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Last Week in Washington

  • The wife of Rep. Duncan Hunter (R-Calif.) pleaded guilty to conspiring with her husband to "knowingly and willingly" convert campaign funds for personal use and agreed to cooperate with prosecutors. Margaret Hunter's agreement with prosecutors - in which she admits to spending more than $200,000 in campaign funds for personal use - poses a political and legal threat to her husband. (CNN)
  • White House press secretary Sarah Huckabee Sanders will step down at the end of the month. In a tweet, Trump urged Sanders to run for governor of Arkansas. (The New York Times)
  • Presidential candidate John Hickenlooper (D) released a climate change platform that would secure the United States' position in the Paris climate agreement and introduce a carbon tax whose revenues would be returned to taxpayers. The former Colorado governor would also put $200 billion into domestic transportation and renewables, as well as $150 billion into grid enhancements. (Politico)
  • A new rule from the White House will allow employers to back out of providing health insurance for their workers and instead give them the option to use tax-free health reimbursement arrangements to purchase their own health plans in the individual market. According to the administration, the expansion of these accounts is targeted at small or mid-sized businesses grappling with high costs of premiums, and estimates up to 800,000 employers and more than 11 million workers and family members will benefit from the change. (The Associated Press )
  • The Senate Judiciary Committee plans to mark up legislation to lower the cost of prescription drugs sometime this month, according to Chairman Lindsey Graham (R-S.C.), including Sens. John Cornyn (R-Texas) and Richard Blumenthal's (D-Conn.) bill focusing on pharmaceutical companies abusing the patent system. (The Hill)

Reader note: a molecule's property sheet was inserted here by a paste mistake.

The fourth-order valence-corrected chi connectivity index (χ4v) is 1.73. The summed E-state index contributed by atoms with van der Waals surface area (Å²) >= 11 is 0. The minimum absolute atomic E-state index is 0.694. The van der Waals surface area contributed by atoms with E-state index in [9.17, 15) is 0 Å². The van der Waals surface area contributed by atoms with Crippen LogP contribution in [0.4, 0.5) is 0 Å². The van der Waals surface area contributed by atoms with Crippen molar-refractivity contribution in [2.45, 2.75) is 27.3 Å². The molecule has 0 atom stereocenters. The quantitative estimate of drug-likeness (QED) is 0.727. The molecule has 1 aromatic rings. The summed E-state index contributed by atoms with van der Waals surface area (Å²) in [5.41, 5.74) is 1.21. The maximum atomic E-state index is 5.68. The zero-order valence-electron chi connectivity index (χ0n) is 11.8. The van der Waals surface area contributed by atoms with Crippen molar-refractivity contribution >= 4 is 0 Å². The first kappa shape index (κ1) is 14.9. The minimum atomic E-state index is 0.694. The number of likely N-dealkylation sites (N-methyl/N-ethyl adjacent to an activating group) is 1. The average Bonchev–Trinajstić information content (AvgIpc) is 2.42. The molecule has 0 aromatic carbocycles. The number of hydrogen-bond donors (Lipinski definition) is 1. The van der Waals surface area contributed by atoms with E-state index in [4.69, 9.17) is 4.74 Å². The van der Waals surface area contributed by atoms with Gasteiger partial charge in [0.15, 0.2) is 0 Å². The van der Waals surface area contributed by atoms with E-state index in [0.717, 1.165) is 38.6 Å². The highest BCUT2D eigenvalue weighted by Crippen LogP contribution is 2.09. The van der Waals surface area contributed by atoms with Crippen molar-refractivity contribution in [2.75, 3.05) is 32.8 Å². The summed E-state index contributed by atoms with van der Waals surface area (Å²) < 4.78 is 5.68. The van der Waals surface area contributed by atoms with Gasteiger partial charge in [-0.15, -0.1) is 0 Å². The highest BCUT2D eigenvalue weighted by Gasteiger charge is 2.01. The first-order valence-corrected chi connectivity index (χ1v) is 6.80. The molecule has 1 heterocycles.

• Repair Aging Water Infrastructure. Rep. Antonio Delgado (D-NY) and Sen. Kirsten Gillibrand (D-NY) announced legislation to help repair the nation’s aging water infrastructure. The Promoting Infrastructure and Protecting the Economy (PIPE) Act would create a new grant program to help communities across the country invest in critical water system upgrades. The bill would authorize $5 billion over 10 years to provide discretionary grants to state and local governments, tribal governments, and public water utilities for projects related to drinking water and waste water infrastructure. The PIPE Act would allow communities to continue to provide clean water for their residents and reliable water systems that help promote economic development. Grants funded through the PIPE Act could be used to construct, replace, or repair public drinking water and waste water treatment facilities. This could include projects to repair or replace water pipes, projects to ensure drinking water sources comply with water quality regulations, and projects that promote water conservation and efficiency. There is a lot of support for this legislation and a group of members of congress are pushing for hearings on this legislation (The IAPMO Washington Update June 14, 2019)
  • EPA Completes Work on New Lead Rules, White House Review more

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